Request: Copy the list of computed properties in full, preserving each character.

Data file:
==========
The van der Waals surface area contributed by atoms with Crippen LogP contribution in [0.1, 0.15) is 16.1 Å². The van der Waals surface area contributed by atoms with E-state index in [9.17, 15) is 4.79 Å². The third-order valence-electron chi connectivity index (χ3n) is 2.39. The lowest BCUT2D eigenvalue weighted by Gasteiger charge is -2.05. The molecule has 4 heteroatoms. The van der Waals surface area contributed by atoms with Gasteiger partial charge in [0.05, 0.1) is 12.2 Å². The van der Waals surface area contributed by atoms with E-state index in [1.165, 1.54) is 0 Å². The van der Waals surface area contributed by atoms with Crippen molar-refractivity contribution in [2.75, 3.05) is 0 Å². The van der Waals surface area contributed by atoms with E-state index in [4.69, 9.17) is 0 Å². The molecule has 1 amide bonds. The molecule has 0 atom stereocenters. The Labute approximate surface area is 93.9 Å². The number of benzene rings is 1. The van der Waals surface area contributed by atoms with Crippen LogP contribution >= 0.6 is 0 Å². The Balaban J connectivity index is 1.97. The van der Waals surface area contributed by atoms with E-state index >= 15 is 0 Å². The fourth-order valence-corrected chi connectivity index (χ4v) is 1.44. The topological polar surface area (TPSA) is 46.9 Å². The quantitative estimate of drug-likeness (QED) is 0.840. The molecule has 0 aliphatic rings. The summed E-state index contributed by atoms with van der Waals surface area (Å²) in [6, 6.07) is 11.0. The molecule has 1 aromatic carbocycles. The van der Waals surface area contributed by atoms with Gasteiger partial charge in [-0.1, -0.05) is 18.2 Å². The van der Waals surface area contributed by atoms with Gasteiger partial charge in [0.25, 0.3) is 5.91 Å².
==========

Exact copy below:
The van der Waals surface area contributed by atoms with Crippen LogP contribution in [0.1, 0.15) is 16.1 Å². The van der Waals surface area contributed by atoms with E-state index in [9.17, 15) is 4.79 Å². The third-order valence-electron chi connectivity index (χ3n) is 2.39. The lowest BCUT2D eigenvalue weighted by Gasteiger charge is -2.05. The molecule has 4 heteroatoms. The van der Waals surface area contributed by atoms with Gasteiger partial charge in [0.05, 0.1) is 12.2 Å². The van der Waals surface area contributed by atoms with E-state index in [1.165, 1.54) is 0 Å². The van der Waals surface area contributed by atoms with Crippen molar-refractivity contribution in [2.75, 3.05) is 0 Å². The van der Waals surface area contributed by atoms with E-state index in [4.69, 9.17) is 0 Å². The molecule has 1 amide bonds. The molecule has 0 atom stereocenters. The Labute approximate surface area is 93.9 Å². The number of benzene rings is 1. The van der Waals surface area contributed by atoms with Crippen LogP contribution >= 0.6 is 0 Å². The Balaban J connectivity index is 1.97. The van der Waals surface area contributed by atoms with E-state index >= 15 is 0 Å². The fourth-order valence-corrected chi connectivity index (χ4v) is 1.44. The topological polar surface area (TPSA) is 46.9 Å². The quantitative estimate of drug-likeness (QED) is 0.840. The molecule has 0 aliphatic rings. The summed E-state index contributed by atoms with van der Waals surface area (Å²) in [6, 6.07) is 11.0. The molecule has 1 aromatic carbocycles. The van der Waals surface area contributed by atoms with Gasteiger partial charge in [-0.1, -0.05) is 18.2 Å². The van der Waals surface area contributed by atoms with Gasteiger partial charge in [0.25, 0.3) is 5.91 Å².